Running and swimming are two challenging aerobic activities that work well when paired together. For swimmers, running can provide a great way to build leg muscles and increase overall aerobic capacity.
We’ll go over the benefits of running and swimming and how you can make the most of these two activities.
How Much Running Should a Swimmer Do?
Those who swim regularly can benefit from adding a 30 minute run to their normal workout routine up to three times per week. These runs should be done at around 75 to 80% of your max heart rate . (Source)
You can run more when your swimming volume is lower, but you can limit it to one easy run a week when you’re in peak training for swimming. Running can be great cross-training for swimmers as it can help improve overall cardiovascular health. It is also a great way to get in a solid leg workout, especially because swimming can be so demanding on the upper body (Source).
Another benefit of running is that it can be more accessible than a pool, especially if you’re traveling or if your facility has hours that don’t always work with your schedule. It can also be a much less expensive option, which can make it a great addition to your routine or a solid choice when you’re taking a break from running.
To run, you really only need a decent pair of running shoes and you can hit the pavement, track, or trail. Cross training can also help with injury prevention as it works neglected muscles and joints. This makes it a great option to continue improving your overall fitness, even if you don’t have access to a pool.
Is Running Hard for Swimmers?
Running can be challenging for anyone who is new to the sport and swimmers are no exception. It can be extra frustrating for athletes coming from other disciplines, though, because they may feel like they should be better at running due to their foundation of cardiovascular endurance.
Here are some ways that swimmers can improve their running from U.S. Masters Swimming (Source):
Swimmers are used to using their upper body, which can translate into excessively pumping their arms when they run, leading to tense shoulders. Give yourself cues to relax your shoulders and your neck as you run. Your form should feel fluid and supple, not rigid.
Swimming requires tension through the core in order to keep your shoulders and hips working together. Running is different – you want to allow your hips and shoulders to counter-rotate. Relaxing your shoulders is the first step to unlocking this movement.
Having a relaxed yet intentional arm-swing can help your body to absorb more impact as you run. This will lead to less head bouncing and ideally less shoulder tension.
Your elbows should be at 90 degree angles with your shoulders relaxed and your arms going back, not forward. Avoid crossing over the centerline of your body.
Your exact arm movement may vary depending on your body type (some runners prefer a more narrow angle on the back swing, for example).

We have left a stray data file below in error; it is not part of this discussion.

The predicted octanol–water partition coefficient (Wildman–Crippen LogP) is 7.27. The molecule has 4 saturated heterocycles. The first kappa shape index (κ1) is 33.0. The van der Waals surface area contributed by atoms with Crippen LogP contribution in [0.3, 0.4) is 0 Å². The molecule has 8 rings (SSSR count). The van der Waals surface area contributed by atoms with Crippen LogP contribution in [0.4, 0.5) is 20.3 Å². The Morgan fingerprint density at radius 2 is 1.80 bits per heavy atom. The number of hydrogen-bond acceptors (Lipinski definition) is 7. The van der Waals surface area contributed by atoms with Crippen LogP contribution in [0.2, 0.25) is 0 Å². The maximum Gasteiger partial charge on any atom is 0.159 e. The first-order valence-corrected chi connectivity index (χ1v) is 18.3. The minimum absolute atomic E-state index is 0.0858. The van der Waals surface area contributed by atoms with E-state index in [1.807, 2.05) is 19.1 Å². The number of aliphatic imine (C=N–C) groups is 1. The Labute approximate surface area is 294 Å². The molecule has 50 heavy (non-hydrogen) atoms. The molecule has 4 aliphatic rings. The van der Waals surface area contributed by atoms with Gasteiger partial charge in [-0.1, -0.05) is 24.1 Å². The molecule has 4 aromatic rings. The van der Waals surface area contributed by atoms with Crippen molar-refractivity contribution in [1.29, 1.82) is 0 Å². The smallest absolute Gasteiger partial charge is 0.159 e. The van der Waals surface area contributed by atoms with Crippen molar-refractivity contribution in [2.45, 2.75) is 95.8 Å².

Focus on moving forward, not bouncing up and down. Swimming can cause an adaptive shortening of the achilles tendon due to the toes-pointed position your feet use when swimming.
To increase mobility in this area, you can do regular calf stretches. Hips can benefit from stretching, too, especially from various yoga flows and mobility routines.
Swimmers who start running often take quick, shallow breaths which can hinder running. You’ll breathe differently when you run than when you swim. With swimming, you take short inhales and longer exhales.
For running, it’ll be the opposite. You’ll want to take long, relaxed inhales and the exhales can be faster. You can use your running strides to create a breathing pattern in order to stay focused and relaxed, not gasping for breath.
Is It Harder to Swim or Run a Mile?
Generally speaking, it is harder to swim a mile than it is to run a mile. This is because human bodies were built for running – it was part of our survival as a species. Swimming, on the other hand, is far more taxing on our bodies, even though it is a low impact activity. Runners, on average, will cover three and a half times the distance as swimmers can over the same time span, (Source)
In addition, swimmers do not receive as much oxygen while exercising, which is why a lot of people will feel more exhausted after a one mile swim than after a one mile run. Of course, it all depends on the intensity of the exercise.
A one mile all-out sprint will be more challenging than a leisurely pool session. But all things being equal, swimming is generally considered more challenging.
Can You Swim and Run on The Same Day?
Yes, you can swim and run on the same day, but you shouldn’t do it all of the time. This is very common for people training for triathlons and is often necessary to prepare for the race.
While a triathlon involves a swim, then a bike, then a run, sometimes it’s just easiest to do your swim and your run on the same day.
You’ll likely want to space them out, like doing a run in the morning and a swim in the evening. It’s best to follow a training plan that provides you with details on intensity levels and duration of workouts.
Swimming and running make a great cross-training pair. Swimming is less taxing on the joints while providing a challenging full-body workout. Running is a higher-impact activity but can help to build leg muscle and endurance.
Finding a way to incorporate both into your routine will make you a better athlete all around.